Workplace communication is the means by which employees exchange information and ideas. Communicating effectively is a critical aspect of getting any job done, whether it occurs in-person or virtually, and is part of the internal communications efforts within an organization.
What do we mean by effective workplace communication?
The pandemic has introduced us to video calling and has propelled us to incorporate the same in our routine ongoings. Communication tools like Zoom, Microsoft Teams, and other social media platforms are being readily used by authorized to send messages to their teams or individuals across organizations. Effective communication is a two-way street. Establishing context as the sender, and choosing the proper medium or channel can be critical. Effective communication should always have a context that forms the setting and necessity for the statement, idea, or question being shared. Setting includes any external circumstances like urgency, opinions, or culture.
A clear context leads to a clear message. The sender is another important aspect of effective communication. It’s the sender’s responsibility to encode the information or idea that they are trying to share so that it can be received.
How important is communication for the company
First and foremost, effective workplace communication builds and maintains relationships across the organization. Relationships are managed by the key interactions that take place every day. Virtual, work-from-home models have created a significant challenge for businesses in managing and building the relationships between their employees. Proper workplace communication increases productivity and creativity, and there are multiple reasons why a comprehensive communications management plan should be a part of corporate and business strategy. Effective workplace communication systems and models are key to solving the difficulties of virtual onboarding by creating an immersive platform and tiered engagement plan to onboard employees in a welcoming and gradual nature. During times of hardship, effective workplace environments help employees rally around their business leaders.
Effective Ways to communicate
- Attitude check: Words are only a piece of the communication puzzle. If your body language is poor, or you avoid eye contact, your coworkers may assume you’re not very interested in speaking to them. The same goes for paying more attention to your laptop or phone than the conversation at hand. To communicate more effectively at work, your first action involves checking your attitude. Approaching every conversation with openness and undivided attention enhances the quality of workplace communication.
- Invite other perspectives: Effective communication is bereft of any ego. If you can make a habit of actively seeking others’ opinions, the law of reciprocity suggests they’ll be more likely to respond just as favorably. To encourage participation from everyone, ask open-ended questions often, and make things like taking polls during team meetings a regular practice. Most importantly, embrace upward feedback.
- Tone of voice: The tone of voice is about how we sound and our vocal range. At all times we must moderate our pace (speed), pitch (volume), and Power (the affinity of communication). We must be able to modulate our voice to sound interesting and keep people engaged. Speaking in a monotone and using a very flat tone when speaking can make listeners fall asleep and not be fully involved in the conversation. We need to add flair to our tone in order to ensure people stay actively listening. This can be done by adding regular pauses and laying emphasis on the correct words. Using the right inflection and intonation is equally important to make your communication that much more effective. The variety in your voice will give the listener time to absorb and digest what is being said. Adding in highs and lows (inflection) so that our speech adds flavor and interest to what we are saying.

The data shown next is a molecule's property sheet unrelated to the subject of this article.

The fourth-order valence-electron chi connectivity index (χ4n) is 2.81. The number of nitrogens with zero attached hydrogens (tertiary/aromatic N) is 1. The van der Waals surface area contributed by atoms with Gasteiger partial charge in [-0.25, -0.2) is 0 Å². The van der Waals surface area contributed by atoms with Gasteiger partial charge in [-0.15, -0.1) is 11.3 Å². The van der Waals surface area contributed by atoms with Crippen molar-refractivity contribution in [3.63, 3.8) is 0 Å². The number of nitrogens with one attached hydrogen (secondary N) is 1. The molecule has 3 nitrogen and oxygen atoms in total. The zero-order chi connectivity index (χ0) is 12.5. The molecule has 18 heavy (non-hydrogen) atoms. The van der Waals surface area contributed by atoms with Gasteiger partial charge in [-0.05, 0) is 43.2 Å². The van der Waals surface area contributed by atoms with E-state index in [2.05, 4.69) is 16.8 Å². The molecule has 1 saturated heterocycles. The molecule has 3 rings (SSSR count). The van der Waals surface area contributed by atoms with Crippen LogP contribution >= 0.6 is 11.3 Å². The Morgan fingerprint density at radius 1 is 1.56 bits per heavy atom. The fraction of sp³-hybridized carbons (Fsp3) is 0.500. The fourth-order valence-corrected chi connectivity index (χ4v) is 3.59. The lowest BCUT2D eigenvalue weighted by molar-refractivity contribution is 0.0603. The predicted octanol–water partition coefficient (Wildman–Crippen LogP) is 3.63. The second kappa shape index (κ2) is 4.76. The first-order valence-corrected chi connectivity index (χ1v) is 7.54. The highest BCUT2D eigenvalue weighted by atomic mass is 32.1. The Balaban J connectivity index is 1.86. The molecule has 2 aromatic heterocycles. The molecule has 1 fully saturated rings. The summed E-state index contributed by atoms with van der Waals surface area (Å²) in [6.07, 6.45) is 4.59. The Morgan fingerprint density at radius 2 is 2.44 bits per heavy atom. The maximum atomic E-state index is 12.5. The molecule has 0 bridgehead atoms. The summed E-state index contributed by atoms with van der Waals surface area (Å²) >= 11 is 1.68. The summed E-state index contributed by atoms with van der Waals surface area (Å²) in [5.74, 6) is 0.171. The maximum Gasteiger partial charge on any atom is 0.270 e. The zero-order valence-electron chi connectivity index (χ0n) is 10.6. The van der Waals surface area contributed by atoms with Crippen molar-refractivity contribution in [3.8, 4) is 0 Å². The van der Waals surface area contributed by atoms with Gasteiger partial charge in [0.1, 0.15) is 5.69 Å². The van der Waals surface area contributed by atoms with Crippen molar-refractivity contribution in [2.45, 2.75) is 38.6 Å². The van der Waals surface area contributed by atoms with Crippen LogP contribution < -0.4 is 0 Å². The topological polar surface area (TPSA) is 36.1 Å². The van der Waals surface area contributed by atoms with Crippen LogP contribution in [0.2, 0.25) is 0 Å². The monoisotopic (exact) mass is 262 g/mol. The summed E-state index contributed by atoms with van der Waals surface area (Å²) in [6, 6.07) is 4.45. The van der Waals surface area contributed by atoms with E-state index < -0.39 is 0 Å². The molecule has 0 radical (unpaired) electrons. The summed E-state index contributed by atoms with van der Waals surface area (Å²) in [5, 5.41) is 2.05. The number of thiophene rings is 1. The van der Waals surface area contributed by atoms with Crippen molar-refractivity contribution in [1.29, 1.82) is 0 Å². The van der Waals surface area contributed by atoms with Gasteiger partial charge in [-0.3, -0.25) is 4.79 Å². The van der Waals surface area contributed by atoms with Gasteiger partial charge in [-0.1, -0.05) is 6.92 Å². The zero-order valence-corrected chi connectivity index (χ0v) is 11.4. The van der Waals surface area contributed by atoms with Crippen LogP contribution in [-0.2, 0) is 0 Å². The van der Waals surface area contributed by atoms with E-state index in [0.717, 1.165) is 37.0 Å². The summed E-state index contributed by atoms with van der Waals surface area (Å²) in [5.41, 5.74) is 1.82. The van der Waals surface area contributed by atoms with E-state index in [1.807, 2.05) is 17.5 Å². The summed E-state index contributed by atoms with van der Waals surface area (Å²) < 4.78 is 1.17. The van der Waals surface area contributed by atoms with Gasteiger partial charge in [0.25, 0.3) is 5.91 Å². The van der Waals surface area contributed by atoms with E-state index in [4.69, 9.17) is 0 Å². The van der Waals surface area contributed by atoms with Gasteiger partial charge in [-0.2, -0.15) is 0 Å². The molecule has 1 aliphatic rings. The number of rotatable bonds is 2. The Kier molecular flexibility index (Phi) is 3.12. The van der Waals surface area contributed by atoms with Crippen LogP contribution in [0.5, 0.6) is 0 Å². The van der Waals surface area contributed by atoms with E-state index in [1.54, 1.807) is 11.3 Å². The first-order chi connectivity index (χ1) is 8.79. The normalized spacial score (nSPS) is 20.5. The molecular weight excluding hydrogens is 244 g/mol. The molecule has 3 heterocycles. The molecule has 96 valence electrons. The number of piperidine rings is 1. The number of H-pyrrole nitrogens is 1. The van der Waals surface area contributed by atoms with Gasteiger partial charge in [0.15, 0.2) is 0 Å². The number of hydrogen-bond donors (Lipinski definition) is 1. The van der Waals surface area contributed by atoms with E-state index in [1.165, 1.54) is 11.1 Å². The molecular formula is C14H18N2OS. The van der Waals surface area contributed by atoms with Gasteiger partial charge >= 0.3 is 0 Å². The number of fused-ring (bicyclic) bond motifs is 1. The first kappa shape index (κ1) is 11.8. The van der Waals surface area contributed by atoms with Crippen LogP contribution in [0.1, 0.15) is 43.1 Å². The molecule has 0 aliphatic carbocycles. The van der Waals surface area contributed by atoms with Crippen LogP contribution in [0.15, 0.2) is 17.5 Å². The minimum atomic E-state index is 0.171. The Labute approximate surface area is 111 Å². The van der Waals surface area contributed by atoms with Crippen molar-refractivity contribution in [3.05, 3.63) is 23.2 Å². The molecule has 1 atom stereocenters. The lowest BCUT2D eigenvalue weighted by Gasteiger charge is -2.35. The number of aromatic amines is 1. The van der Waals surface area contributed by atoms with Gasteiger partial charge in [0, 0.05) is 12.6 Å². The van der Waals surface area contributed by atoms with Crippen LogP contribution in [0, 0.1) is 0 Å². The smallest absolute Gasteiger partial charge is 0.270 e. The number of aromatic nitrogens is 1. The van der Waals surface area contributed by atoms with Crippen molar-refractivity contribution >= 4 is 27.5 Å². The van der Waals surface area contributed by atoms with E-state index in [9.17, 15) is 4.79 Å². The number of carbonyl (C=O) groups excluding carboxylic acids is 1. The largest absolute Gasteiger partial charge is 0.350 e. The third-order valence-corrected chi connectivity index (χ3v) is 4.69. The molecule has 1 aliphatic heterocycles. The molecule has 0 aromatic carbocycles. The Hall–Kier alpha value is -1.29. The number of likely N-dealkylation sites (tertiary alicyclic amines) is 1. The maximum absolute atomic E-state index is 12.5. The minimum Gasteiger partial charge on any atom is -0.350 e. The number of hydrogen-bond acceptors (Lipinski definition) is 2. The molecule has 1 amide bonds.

- Be direct and concise: Vagueness is a common problem in the workplace. Whether it comes straight from the CEO or occurs between co-workers, indirect and unclear communication can lead to misunderstandings and low morale. It’s especially problematic when the message is ‘bad’ or somehow undesirable. Instead of burying the essence of your message, lead with it. Share the bottom line first, then get into the details and answer questions. This is especially important for written communication at work, where being vague can result in mixed messages, and being long-winded can result in people skipping your message entirely.
- Content is king: One of the biggest communication blunders is not understanding your audience. To improve your communication at work, use your awareness of your audience to simplify and tailor your message. Identify the most important thing they need to know first and start from there.
- When in doubt, bounce it back: Misunderstandings at work are usually the byproduct of communication breakdowns. Sometimes it’s because one party is unclear and sometimes it’s because one person is apprehensive about asking for clarity. In most cases, it is a bit of both. To navigate uncertainty, it’s best to bounce the message back. When a boss or colleague says something you’re unsure about, repeat it back to them in your own words to make sure you’re on the same page or root out any misunderstandings on the spot.
Few final tips for effective workplace communication:
- Create a positive atmosphere
- Use technology to organize your communication channel
- Check-in with employees on a regular basis
- Offer positive feedback in public and constructive feedback in private
- Always assume positive intentions
- Take meeting notes
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